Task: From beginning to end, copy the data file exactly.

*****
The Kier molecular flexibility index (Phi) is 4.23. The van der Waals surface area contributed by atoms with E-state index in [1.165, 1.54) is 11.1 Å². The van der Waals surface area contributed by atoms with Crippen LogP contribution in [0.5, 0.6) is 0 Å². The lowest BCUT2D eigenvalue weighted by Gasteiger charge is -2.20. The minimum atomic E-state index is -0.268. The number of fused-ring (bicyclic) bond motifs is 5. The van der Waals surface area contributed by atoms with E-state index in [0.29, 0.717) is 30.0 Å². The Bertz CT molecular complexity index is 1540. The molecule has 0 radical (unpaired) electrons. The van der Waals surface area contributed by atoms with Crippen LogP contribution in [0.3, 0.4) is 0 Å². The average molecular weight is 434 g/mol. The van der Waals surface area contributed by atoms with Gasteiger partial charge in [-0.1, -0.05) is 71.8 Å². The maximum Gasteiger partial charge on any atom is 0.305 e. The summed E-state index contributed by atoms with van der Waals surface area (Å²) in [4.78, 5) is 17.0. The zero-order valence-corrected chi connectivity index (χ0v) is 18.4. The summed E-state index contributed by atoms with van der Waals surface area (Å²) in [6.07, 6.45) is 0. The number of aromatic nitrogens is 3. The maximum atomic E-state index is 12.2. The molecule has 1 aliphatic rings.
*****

The Kier molecular flexibility index (Phi) is 4.23. The van der Waals surface area contributed by atoms with E-state index in [1.165, 1.54) is 11.1 Å². The van der Waals surface area contributed by atoms with Crippen LogP contribution in [0.5, 0.6) is 0 Å². The lowest BCUT2D eigenvalue weighted by Gasteiger charge is -2.20. The minimum atomic E-state index is -0.268. The number of fused-ring (bicyclic) bond motifs is 5. The van der Waals surface area contributed by atoms with E-state index in [0.29, 0.717) is 30.0 Å². The Bertz CT molecular complexity index is 1540. The molecule has 0 radical (unpaired) electrons. The van der Waals surface area contributed by atoms with Crippen LogP contribution in [0.3, 0.4) is 0 Å². The average molecular weight is 434 g/mol. The van der Waals surface area contributed by atoms with Gasteiger partial charge in [-0.1, -0.05) is 71.8 Å². The maximum Gasteiger partial charge on any atom is 0.305 e. The summed E-state index contributed by atoms with van der Waals surface area (Å²) in [4.78, 5) is 17.0. The zero-order valence-corrected chi connectivity index (χ0v) is 18.4. The summed E-state index contributed by atoms with van der Waals surface area (Å²) in [6.07, 6.45) is 0. The number of aromatic nitrogens is 3. The maximum atomic E-state index is 12.2. The molecule has 1 aliphatic rings.